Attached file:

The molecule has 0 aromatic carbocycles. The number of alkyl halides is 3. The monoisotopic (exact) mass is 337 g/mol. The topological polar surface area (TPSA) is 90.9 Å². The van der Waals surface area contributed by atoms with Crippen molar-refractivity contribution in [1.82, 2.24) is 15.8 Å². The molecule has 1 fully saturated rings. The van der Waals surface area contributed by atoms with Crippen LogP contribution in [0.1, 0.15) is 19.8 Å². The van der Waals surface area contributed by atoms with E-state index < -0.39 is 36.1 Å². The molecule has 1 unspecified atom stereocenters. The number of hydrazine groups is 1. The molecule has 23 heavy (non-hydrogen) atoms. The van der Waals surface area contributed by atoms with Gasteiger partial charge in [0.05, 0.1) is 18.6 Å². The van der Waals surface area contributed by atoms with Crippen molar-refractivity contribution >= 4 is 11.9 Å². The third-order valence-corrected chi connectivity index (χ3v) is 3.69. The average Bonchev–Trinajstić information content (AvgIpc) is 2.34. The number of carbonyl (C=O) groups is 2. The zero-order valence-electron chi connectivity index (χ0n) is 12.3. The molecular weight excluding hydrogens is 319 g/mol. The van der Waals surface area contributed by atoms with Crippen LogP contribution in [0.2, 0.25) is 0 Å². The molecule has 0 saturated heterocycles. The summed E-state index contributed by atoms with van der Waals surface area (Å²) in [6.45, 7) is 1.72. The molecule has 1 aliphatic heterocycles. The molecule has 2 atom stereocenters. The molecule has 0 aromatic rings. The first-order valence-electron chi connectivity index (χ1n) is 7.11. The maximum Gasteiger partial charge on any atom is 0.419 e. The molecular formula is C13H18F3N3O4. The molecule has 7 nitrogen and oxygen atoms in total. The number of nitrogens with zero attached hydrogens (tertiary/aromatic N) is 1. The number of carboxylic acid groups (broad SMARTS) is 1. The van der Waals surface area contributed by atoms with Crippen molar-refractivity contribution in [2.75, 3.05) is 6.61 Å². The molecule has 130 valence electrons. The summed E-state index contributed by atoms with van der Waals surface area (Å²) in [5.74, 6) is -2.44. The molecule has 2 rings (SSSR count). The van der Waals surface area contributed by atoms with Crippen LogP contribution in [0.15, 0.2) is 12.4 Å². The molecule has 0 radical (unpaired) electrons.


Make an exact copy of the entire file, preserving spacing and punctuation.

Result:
The molecule has 0 aromatic carbocycles. The number of alkyl halides is 3. The monoisotopic (exact) mass is 337 g/mol. The topological polar surface area (TPSA) is 90.9 Å². The van der Waals surface area contributed by atoms with Crippen molar-refractivity contribution in [1.82, 2.24) is 15.8 Å². The molecule has 1 fully saturated rings. The van der Waals surface area contributed by atoms with Crippen LogP contribution in [0.1, 0.15) is 19.8 Å². The van der Waals surface area contributed by atoms with E-state index < -0.39 is 36.1 Å². The molecule has 1 unspecified atom stereocenters. The number of hydrazine groups is 1. The molecule has 23 heavy (non-hydrogen) atoms. The van der Waals surface area contributed by atoms with Gasteiger partial charge in [0.05, 0.1) is 18.6 Å². The van der Waals surface area contributed by atoms with Crippen molar-refractivity contribution >= 4 is 11.9 Å². The third-order valence-corrected chi connectivity index (χ3v) is 3.69. The average Bonchev–Trinajstić information content (AvgIpc) is 2.34. The number of carbonyl (C=O) groups is 2. The zero-order valence-electron chi connectivity index (χ0n) is 12.3. The molecular weight excluding hydrogens is 319 g/mol. The van der Waals surface area contributed by atoms with Crippen LogP contribution in [0.2, 0.25) is 0 Å². The molecule has 0 saturated heterocycles. The summed E-state index contributed by atoms with van der Waals surface area (Å²) in [6.45, 7) is 1.72. The molecule has 1 aliphatic heterocycles. The molecule has 2 atom stereocenters. The molecule has 0 aromatic rings. The first-order valence-electron chi connectivity index (χ1n) is 7.11. The maximum Gasteiger partial charge on any atom is 0.419 e. The molecular formula is C13H18F3N3O4. The molecule has 7 nitrogen and oxygen atoms in total. The number of nitrogens with zero attached hydrogens (tertiary/aromatic N) is 1. The number of carboxylic acid groups (broad SMARTS) is 1. The van der Waals surface area contributed by atoms with Crippen molar-refractivity contribution in [2.75, 3.05) is 6.61 Å². The molecule has 130 valence electrons. The summed E-state index contributed by atoms with van der Waals surface area (Å²) in [5.74, 6) is -2.44. The molecule has 2 rings (SSSR count). The van der Waals surface area contributed by atoms with Crippen LogP contribution in [0.15, 0.2) is 12.4 Å². The molecule has 0 radical (unpaired) electrons.